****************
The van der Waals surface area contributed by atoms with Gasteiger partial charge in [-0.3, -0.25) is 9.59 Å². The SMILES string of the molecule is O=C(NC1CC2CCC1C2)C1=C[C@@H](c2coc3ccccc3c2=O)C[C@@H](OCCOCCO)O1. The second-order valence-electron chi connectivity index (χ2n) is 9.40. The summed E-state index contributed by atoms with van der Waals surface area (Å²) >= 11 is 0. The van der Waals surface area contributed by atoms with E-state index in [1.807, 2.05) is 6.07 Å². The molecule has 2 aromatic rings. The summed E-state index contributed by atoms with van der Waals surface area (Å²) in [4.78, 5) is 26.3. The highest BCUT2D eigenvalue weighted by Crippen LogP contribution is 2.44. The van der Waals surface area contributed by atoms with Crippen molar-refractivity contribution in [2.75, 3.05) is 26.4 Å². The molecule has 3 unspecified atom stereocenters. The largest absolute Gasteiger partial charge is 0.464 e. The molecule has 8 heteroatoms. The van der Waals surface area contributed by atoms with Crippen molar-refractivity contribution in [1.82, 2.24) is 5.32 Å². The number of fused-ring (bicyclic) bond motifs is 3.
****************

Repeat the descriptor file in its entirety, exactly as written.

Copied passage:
The van der Waals surface area contributed by atoms with Gasteiger partial charge in [-0.3, -0.25) is 9.59 Å². The SMILES string of the molecule is O=C(NC1CC2CCC1C2)C1=C[C@@H](c2coc3ccccc3c2=O)C[C@@H](OCCOCCO)O1. The second-order valence-electron chi connectivity index (χ2n) is 9.40. The summed E-state index contributed by atoms with van der Waals surface area (Å²) >= 11 is 0. The van der Waals surface area contributed by atoms with E-state index in [1.807, 2.05) is 6.07 Å². The molecule has 2 aromatic rings. The summed E-state index contributed by atoms with van der Waals surface area (Å²) in [4.78, 5) is 26.3. The highest BCUT2D eigenvalue weighted by Crippen LogP contribution is 2.44. The van der Waals surface area contributed by atoms with Crippen molar-refractivity contribution in [2.75, 3.05) is 26.4 Å². The molecule has 3 unspecified atom stereocenters. The largest absolute Gasteiger partial charge is 0.464 e. The molecule has 8 heteroatoms. The van der Waals surface area contributed by atoms with Crippen molar-refractivity contribution in [1.82, 2.24) is 5.32 Å². The number of fused-ring (bicyclic) bond motifs is 3.